I always dread the carb-laden events with my kids at school. And it has nothing to do with the carbs, per se, but with the stress and anxiety sweats I inevitably break into when I join the ranks of other parents to snack with my children at tiny tables in a packed lunchroom full of little classmates and crouched parents eating sweets.
This year, I was on top of it. I had the date in my phone and written in my planner. I made sure that my morning was open and my drive to the office pre-programmed into Waze. The alphabet list had been made and posted, and I checked it multiple times: A-M on Thursday; N-Z on Friday. Thursday! We are good. So I reminded Liv that I’d be attending in the morning and expected nothing but kiddo glee. What I got was teeth and a worried look. “Mom, I didn’t buy a ticket.” TICKET? WHAT TICKET? I scrolled back through the school email and saw that I’d missed that there were indeed tickets that they expected my child to remember to bring home to me, have me purchase, and return to school. Good for responsibility, I’m sure.
“Sweetie, can we just go? I’m sure they’ll sell tickets at the door,” I said, reassuringly. She was having NONE OF IT. “No, it’s okay mom. We can get a donut another time. And I’ll ride the bus today.” Awesome. Again, I feel a bit out of the loop. Somehow I’ve missed what was supposed to happen in the midst of the sea of emails, a partnership of school duties with my husband, and the child’s brain to bring the tickets home. I take a breath and tell myself I did the best I could with what I had, that my child feels loved and will be fine and will just go to therapy for different things than I did and that’s GROWTH, thank you very much.
So tonight, after an hour-and-a-half of math worksheets, she says to me, “…So A-L went today and the GOOD NEWS is that M-Z is tomorrow and YOU CAN COME!!” She says this with all the joy in all the hearts in all the world and I know she is wanting my yes and my excitement and relief. But I have a meeting tomorrow. Because I am a Working Mom™ and we have meetings at 9 am on Friday mornings. I feel the frustration roooolllll through me. I think to myself, But I was available yesterday! And cleared my schedule and was going to choke down a dry pastry to BE WITH my child in public spaces. And this feels not fair. Not at all fair. To her. To me. To her precious youth that I am always panicking is slipping past me while I meet clients and teach future therapists and travel the country. Hold fast, Teri, hold on. I take some breaths and say to her, “Love, I am so happy there is another day, but I have a meeting tomorrow morning. I’m so sorry I won’t be able to be there for this one.” And she looks hopeful and says, “Just say you forgot!” and is grinning her beautiful, playful grin with me and I can’t help but join in. We joke that I forget my meeting and we eat all the snacks, which feels so good to laugh together. We are snuggling in my big bed and laughing into the small space between us. And I tell her Oh how much I want to be with her. But that I can not miss my meeting. She nods and we’re both sad. We snuggle for a while. And then she says, “What’s Daddy doing tomorrow?” And we are both EXCITED because he is home tomorrow!! And she has the brilliant idea to ask Daddy to Pastries with Parents (and I am in my heart so glad it isn’t still called Muffins with Mommy because that is so much pressure on us mamas who love our kids and work). And he says yes and it is a bit of crisis averted.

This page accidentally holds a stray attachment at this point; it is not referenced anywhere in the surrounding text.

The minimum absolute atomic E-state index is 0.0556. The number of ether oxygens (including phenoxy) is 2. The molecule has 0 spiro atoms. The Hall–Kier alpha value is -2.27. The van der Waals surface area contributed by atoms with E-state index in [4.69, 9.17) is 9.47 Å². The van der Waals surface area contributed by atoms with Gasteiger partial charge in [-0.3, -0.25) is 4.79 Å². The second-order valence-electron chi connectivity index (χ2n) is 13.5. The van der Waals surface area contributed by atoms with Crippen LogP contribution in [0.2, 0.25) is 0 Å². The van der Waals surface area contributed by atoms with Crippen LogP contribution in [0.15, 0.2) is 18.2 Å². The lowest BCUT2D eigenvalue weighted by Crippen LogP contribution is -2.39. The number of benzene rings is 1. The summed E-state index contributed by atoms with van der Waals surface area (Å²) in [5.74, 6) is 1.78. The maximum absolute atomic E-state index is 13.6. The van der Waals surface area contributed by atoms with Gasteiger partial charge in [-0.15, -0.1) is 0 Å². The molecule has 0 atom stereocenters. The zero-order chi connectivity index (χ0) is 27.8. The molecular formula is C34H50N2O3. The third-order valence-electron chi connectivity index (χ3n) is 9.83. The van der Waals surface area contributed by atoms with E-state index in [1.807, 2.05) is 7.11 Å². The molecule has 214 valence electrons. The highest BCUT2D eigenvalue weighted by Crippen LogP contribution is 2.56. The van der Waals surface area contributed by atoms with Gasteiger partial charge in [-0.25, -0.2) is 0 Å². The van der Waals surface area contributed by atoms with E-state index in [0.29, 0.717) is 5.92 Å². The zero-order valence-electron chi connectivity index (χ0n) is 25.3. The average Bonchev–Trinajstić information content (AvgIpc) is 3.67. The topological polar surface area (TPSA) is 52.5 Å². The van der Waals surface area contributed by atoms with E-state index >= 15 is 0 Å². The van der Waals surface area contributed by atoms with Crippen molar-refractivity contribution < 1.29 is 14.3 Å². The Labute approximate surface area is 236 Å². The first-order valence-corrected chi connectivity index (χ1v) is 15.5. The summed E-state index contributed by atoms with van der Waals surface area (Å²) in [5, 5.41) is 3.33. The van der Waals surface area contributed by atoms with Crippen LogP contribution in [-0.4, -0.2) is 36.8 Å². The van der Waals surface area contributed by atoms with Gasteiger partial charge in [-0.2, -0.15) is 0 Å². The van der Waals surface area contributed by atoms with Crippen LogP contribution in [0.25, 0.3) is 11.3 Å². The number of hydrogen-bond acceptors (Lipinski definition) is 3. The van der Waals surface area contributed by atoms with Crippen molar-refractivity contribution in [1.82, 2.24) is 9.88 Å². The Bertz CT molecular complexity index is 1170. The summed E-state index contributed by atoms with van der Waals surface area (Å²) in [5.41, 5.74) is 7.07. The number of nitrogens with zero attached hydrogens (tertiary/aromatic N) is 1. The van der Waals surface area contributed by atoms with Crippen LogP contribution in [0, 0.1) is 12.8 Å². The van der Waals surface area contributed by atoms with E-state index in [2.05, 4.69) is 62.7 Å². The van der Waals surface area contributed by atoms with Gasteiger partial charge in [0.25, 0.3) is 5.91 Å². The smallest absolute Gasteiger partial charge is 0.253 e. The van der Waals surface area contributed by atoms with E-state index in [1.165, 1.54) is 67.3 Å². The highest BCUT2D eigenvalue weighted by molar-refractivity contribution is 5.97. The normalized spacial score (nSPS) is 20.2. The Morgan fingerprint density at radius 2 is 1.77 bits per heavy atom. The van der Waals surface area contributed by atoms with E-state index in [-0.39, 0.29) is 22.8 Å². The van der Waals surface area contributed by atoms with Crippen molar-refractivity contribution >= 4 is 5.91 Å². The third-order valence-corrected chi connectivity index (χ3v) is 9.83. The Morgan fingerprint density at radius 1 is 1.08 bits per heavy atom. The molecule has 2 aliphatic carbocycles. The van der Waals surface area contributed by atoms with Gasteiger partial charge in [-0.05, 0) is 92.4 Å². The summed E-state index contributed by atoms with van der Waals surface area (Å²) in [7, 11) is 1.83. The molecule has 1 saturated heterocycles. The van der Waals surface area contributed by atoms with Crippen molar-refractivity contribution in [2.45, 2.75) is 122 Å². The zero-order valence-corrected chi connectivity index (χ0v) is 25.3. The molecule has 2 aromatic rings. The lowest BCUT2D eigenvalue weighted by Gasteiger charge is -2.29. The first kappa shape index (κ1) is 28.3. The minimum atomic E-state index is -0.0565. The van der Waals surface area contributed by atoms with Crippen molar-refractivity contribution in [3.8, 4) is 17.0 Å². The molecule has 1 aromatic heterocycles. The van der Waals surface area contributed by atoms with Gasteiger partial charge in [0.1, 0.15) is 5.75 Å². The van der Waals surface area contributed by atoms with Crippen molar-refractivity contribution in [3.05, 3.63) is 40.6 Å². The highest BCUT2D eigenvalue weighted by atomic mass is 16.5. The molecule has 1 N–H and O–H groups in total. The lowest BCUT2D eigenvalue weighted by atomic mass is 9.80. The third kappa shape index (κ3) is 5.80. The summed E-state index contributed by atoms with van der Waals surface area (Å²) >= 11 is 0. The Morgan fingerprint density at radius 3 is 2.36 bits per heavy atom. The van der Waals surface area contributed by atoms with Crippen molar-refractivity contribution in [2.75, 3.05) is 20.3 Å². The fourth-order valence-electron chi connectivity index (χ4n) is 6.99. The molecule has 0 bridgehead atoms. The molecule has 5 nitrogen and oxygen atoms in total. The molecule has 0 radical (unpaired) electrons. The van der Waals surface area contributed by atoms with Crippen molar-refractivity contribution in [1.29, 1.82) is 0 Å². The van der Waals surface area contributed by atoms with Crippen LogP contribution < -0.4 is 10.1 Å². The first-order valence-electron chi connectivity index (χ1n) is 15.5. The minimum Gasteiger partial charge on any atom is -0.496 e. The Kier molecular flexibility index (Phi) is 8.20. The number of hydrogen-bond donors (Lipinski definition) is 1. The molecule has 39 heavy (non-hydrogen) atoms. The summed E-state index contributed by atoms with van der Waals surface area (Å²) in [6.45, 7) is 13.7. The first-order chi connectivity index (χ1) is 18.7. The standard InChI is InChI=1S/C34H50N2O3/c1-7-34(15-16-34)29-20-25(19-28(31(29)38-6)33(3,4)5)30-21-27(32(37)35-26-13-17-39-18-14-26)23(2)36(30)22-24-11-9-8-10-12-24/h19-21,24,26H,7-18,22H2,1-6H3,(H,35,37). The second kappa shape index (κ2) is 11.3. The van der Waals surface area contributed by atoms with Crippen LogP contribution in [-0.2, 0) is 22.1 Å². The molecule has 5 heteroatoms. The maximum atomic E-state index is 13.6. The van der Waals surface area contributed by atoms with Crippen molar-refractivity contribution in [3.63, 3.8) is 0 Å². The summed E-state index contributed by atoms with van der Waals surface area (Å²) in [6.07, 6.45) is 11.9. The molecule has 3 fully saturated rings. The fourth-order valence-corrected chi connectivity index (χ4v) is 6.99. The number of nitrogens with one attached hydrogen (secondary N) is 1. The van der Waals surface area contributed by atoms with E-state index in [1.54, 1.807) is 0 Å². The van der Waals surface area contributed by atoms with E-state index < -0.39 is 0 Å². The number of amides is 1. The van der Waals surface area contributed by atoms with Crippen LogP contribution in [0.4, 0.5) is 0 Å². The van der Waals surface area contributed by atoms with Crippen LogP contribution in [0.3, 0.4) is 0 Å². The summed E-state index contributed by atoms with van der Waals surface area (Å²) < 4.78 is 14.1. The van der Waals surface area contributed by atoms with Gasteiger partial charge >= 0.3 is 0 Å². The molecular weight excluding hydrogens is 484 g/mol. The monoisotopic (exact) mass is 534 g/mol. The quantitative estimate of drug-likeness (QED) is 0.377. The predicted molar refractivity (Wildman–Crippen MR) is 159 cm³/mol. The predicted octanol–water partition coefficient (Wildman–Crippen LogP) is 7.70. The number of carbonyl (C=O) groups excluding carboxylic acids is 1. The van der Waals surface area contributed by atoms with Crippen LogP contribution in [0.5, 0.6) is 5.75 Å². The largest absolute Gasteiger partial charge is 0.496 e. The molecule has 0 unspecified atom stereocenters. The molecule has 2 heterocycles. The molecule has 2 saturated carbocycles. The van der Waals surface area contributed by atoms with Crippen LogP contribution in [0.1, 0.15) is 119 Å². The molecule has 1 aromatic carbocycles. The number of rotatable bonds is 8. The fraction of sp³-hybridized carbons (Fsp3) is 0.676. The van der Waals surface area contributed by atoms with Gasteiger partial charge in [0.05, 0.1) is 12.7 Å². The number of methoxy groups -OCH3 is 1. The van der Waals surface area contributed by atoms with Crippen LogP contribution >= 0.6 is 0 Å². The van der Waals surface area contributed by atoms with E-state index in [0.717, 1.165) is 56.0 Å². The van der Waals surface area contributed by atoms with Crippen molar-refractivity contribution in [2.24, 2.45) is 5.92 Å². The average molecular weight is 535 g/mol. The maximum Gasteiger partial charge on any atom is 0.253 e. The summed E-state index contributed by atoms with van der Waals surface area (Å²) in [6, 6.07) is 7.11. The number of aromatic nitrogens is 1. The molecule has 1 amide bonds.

I tuck her in and we talk and smile and she asks me to check on her “so many times” in the night, which I gladly promise to do. I’ll be up writing tonight. How would I describe to her what it’s like to love her so much my heart could break? How would I tell her that I love my work and that it’s so hard to leave my warm bed and her soft little cheeks and my happy little home? That I am both full of love for my family and joy for my work, and that though the world will tell her she has to choose one or the other, it’s not true. Love is big and vast and wide and beautiful and enough to hold us all – the mom part and partner part and worker part. There is enough. You are enough. We are enough. Over and over, to push back against the scarcity, the false dichotomy that there is only so much love a mom can give and she has to choose. Oh hell no. I don’t accept. We don’t accept. I don’t have to believe this lie and I won’t teach it to her. Instead, I will tell her the truth while reminding myself: I love you and I love my work. You matter most of all. So when I’m with you, I’ll do my best to BE with you. I don’t have to attend every event to express my love to you. And when I feel guilty, I won’t expect you to make that okay for me. That’s what therapy and talks with your Dad are for. You are SO loved. I’ve got you and love you always.
Parenting and working are hard. To be a working mom is a weight I never knew would be so hard to bear. We need each other to know that we are doing our best and are actually damn good moms and working hard in the process. We have each other. We’re just hard to find sometimes. Let’s look for each other and support one another. I see you out there hustling. And it matters - to your family and to all of us making our way.